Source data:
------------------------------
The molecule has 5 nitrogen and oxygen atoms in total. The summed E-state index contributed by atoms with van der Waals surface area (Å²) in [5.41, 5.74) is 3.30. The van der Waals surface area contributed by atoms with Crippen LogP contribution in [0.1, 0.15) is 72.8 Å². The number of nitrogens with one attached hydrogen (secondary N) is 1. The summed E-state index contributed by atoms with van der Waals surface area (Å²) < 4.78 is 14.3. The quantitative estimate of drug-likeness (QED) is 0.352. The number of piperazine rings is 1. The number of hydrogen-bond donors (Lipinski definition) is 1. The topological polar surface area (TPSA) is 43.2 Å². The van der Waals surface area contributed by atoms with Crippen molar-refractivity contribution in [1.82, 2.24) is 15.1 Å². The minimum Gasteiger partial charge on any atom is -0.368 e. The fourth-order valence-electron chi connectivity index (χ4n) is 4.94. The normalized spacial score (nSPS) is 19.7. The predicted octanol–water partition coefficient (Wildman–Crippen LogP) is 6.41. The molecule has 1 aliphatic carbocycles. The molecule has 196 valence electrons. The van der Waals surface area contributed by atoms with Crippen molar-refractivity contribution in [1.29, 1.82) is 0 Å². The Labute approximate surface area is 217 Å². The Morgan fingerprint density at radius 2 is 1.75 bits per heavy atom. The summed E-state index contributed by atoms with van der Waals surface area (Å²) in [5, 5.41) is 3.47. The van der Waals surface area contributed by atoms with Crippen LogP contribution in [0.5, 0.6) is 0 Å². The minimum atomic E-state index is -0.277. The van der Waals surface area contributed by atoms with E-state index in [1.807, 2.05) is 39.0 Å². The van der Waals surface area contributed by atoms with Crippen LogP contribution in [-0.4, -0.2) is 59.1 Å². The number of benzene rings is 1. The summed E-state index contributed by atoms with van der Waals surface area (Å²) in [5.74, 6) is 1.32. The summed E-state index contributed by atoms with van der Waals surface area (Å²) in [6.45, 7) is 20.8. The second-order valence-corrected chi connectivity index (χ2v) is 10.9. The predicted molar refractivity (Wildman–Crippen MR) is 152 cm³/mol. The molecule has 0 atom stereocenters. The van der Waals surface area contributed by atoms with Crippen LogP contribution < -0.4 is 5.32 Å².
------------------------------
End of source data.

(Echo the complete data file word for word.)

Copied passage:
The molecule has 5 nitrogen and oxygen atoms in total. The summed E-state index contributed by atoms with van der Waals surface area (Å²) in [5.41, 5.74) is 3.30. The van der Waals surface area contributed by atoms with Crippen LogP contribution in [0.1, 0.15) is 72.8 Å². The number of nitrogens with one attached hydrogen (secondary N) is 1. The summed E-state index contributed by atoms with van der Waals surface area (Å²) < 4.78 is 14.3. The quantitative estimate of drug-likeness (QED) is 0.352. The number of piperazine rings is 1. The number of hydrogen-bond donors (Lipinski definition) is 1. The topological polar surface area (TPSA) is 43.2 Å². The van der Waals surface area contributed by atoms with Crippen molar-refractivity contribution in [1.82, 2.24) is 15.1 Å². The minimum Gasteiger partial charge on any atom is -0.368 e. The fourth-order valence-electron chi connectivity index (χ4n) is 4.94. The normalized spacial score (nSPS) is 19.7. The predicted octanol–water partition coefficient (Wildman–Crippen LogP) is 6.41. The molecule has 1 aliphatic carbocycles. The molecule has 196 valence electrons. The van der Waals surface area contributed by atoms with Crippen molar-refractivity contribution in [1.29, 1.82) is 0 Å². The Labute approximate surface area is 217 Å². The Morgan fingerprint density at radius 2 is 1.75 bits per heavy atom. The summed E-state index contributed by atoms with van der Waals surface area (Å²) in [5, 5.41) is 3.47. The van der Waals surface area contributed by atoms with Crippen LogP contribution in [0.5, 0.6) is 0 Å². The minimum atomic E-state index is -0.277. The van der Waals surface area contributed by atoms with E-state index in [1.807, 2.05) is 39.0 Å². The van der Waals surface area contributed by atoms with Crippen LogP contribution in [-0.4, -0.2) is 59.1 Å². The number of benzene rings is 1. The summed E-state index contributed by atoms with van der Waals surface area (Å²) in [5.74, 6) is 1.32. The summed E-state index contributed by atoms with van der Waals surface area (Å²) in [6.45, 7) is 20.8. The second-order valence-corrected chi connectivity index (χ2v) is 10.9. The predicted molar refractivity (Wildman–Crippen MR) is 152 cm³/mol. The molecule has 0 atom stereocenters. The van der Waals surface area contributed by atoms with Crippen LogP contribution < -0.4 is 5.32 Å².